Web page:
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Second City Quotes
I joined an improv group in college, which was a lot of fun. After I graduated, I moved to Chicago to try to get into the Second City.
There's such a freewheeling nature to 'Second City,' and the greatest thing about 'Second City' was having a sophisticated audience night after night who appreciated what it was. They knew it wasn't all going to be great when you improvised, so they were very forgiving that way.
I had, like, two goals in my career: One was to try to get into 'Second City.' When I moved to Chicago, my goal was to try to work at 'Second City.' And beyond that, my goal was to make enough money as an actor to not do anything else but act, not have to go and wait tables again.
I went to Second City, where you learned to make the other actor look good so you looked good and National Lampoon, where you had to create everything out of nothing, and SNL, where you couldn't make any mistakes, and you learned what collaboration was.
After college, I knew I wanted to work in comedy, so the first thing I did was go to where the comedy was. I moved from Charlottesville to Chicago, because that's where The Second City and Improv Olympics are. You have to go wherever you need to go to study what interests you.
I came out of the old Second City in Chicago. Chicago actors are more hard-nosed. They're tough on themselves and their fellow actors. They're self-demanding.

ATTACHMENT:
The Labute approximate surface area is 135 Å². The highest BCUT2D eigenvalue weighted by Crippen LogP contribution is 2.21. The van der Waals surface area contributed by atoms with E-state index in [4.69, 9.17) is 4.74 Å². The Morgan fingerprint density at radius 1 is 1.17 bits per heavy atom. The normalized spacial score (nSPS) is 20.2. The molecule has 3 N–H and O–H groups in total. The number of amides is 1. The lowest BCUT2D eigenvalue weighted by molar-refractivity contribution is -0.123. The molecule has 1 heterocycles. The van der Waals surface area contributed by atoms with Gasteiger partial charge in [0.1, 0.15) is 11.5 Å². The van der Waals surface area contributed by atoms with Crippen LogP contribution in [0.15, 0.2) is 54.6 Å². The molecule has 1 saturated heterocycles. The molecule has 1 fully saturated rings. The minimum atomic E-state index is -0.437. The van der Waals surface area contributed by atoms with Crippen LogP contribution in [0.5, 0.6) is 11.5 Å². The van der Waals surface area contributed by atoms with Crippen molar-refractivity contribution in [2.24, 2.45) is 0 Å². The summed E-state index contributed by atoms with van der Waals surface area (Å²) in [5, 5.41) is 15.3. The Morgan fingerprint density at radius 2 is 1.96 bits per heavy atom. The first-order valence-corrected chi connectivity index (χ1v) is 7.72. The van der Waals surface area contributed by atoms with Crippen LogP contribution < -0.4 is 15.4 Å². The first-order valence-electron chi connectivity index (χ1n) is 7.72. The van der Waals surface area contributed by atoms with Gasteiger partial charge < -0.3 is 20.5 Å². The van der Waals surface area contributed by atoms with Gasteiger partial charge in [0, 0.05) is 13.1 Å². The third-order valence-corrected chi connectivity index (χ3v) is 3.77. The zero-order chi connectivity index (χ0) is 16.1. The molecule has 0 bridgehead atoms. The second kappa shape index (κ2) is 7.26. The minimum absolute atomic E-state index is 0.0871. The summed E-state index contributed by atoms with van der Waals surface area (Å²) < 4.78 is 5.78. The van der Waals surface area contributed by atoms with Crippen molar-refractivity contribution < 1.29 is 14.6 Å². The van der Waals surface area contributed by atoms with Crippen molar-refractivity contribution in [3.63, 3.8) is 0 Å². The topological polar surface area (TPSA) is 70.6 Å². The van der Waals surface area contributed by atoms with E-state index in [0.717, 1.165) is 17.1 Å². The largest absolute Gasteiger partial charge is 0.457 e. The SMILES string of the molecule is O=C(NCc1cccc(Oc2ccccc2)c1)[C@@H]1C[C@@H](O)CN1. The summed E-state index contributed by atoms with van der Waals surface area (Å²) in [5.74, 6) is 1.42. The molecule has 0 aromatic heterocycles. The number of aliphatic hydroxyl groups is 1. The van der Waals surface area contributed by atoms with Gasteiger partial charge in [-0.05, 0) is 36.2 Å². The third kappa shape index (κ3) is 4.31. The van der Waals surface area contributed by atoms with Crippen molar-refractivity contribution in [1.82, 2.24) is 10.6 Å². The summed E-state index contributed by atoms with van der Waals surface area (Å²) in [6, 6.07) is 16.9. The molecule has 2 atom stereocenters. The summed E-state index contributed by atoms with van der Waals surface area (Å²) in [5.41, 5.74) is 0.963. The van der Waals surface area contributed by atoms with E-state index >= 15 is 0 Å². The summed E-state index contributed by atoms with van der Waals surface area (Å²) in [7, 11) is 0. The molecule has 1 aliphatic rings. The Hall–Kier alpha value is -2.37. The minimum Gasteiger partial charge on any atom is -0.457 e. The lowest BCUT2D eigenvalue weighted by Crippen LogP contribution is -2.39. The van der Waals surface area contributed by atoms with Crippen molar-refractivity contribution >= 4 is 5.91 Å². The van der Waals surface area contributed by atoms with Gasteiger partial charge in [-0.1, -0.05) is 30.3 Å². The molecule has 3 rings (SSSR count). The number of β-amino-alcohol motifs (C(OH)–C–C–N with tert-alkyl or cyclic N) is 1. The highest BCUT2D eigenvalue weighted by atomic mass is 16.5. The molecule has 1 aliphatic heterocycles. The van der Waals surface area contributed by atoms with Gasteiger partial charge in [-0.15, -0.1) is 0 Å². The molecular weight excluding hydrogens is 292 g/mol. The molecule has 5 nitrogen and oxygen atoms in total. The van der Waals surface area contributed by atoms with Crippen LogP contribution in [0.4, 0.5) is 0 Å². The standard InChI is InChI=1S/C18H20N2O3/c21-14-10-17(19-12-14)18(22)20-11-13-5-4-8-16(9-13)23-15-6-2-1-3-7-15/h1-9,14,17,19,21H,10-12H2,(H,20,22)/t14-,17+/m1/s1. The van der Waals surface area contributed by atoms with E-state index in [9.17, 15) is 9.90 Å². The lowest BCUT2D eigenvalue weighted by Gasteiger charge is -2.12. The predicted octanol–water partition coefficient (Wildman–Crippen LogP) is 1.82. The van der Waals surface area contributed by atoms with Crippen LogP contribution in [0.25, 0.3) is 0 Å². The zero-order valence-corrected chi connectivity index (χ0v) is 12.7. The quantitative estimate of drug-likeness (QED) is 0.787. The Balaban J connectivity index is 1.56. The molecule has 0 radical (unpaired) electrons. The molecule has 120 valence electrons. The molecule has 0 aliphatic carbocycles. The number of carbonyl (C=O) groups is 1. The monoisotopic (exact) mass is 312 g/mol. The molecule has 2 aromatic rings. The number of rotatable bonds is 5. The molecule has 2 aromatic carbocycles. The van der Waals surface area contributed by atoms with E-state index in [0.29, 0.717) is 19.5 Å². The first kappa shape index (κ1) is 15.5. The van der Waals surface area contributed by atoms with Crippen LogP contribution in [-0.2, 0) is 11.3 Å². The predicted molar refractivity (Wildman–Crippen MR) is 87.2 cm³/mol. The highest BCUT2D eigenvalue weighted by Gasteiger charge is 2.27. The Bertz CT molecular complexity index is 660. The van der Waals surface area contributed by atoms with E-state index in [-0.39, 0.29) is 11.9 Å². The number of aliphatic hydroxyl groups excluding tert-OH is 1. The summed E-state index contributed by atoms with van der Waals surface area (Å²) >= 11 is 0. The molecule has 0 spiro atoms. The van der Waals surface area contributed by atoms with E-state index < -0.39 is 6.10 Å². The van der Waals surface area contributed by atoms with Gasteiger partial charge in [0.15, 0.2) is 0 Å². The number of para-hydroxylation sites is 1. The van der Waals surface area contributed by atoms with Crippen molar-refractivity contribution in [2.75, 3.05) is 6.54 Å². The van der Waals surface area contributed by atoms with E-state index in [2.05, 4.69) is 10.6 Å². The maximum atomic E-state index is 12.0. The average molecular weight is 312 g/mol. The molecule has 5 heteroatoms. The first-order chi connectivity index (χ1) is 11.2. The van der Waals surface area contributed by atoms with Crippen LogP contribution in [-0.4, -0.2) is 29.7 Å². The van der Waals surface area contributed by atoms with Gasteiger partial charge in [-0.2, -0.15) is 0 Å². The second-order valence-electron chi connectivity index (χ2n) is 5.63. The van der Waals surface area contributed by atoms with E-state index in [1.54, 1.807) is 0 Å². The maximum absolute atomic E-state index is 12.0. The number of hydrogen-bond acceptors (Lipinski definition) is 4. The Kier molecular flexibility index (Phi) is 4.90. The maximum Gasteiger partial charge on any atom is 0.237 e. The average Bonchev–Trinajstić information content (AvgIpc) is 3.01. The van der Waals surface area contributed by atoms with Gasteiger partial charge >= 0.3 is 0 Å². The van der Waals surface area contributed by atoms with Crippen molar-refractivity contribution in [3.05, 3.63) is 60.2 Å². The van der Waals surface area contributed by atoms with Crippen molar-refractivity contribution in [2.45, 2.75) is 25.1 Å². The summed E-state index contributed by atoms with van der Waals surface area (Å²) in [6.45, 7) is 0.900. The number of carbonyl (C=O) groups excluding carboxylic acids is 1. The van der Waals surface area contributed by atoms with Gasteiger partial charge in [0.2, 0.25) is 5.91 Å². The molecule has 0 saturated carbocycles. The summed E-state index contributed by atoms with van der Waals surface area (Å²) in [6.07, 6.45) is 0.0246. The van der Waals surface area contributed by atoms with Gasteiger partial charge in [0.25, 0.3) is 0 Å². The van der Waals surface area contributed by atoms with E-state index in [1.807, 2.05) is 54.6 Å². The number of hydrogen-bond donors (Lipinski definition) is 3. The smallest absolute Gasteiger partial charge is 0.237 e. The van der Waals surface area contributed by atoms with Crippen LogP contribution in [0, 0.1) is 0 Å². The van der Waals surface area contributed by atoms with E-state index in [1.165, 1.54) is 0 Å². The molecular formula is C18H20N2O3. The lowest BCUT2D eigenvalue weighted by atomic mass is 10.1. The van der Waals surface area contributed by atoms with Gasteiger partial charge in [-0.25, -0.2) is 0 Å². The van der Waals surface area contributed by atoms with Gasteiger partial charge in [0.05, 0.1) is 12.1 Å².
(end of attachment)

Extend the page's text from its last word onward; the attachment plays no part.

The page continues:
Tina Fey is part of a generation of women who have changed the face of comedy at 'Second City,' 'SNL,' in sitcoms and in film.
I did Second City, and Nia Vardalos also did Second City, so I knew her from there.
To romp along the connected rooftops and fire escapes of Chicago's second city of garages was my young life's passion.
I think a lot of studios today are run by women, and we are entering a time when a lot of women have evolved in Second City and Upright Citizens Brigade and wanted to become writers and comedians.
I always enjoyed writing. I did playlets in high school, I did radio shows in college. That's one of the reasons I went down to Second City, because you could do acting and writing.
I met Kevin when I was 19, at a Second City workshop. We were paired up together in the first class I went to. By the end of the class we formed our improv group, and over the next three years we performed leading up to the formation of The Kids in the Hall.
First, I wanted to be Chris Farley. When I was growing up, Chris Farley was still on the stages and fun to us. In my house, John Belushi was king. I didn't grow up when he was - I was born in '78 - the reruns of Belushi in 'Animal House,' and knowing he was at Second City, he was viewed as a king in my house.
Well, actually, the Second City thing came about because I was taking a few improv classes there. I thought that the improv classes would help with my wrestling career, which it has.
Out of 30 years of Second City I was probably the third African-American with the main stage cast. I was surprised when I first heard that. I think part of the reason that improvisation has never been popular with African-Americans is that it isn't popular in the inner cities.
I graduated from Second City Los Angeles. It helped me tremendously, not only in my roles in films but in helping shape me into a writer as well. In improv, you will fail sometimes, so it teaches you to be brave and try anything. The worst that can happen is nobody laughs.
I'm a huge fan of John Hughes and can say that 'Planes, Trains and Automobiles' is easily a top 3 favorite. I'm also a huge fan of all the Second City talent, and I think my Dad and Bill Murray are long lost twins.
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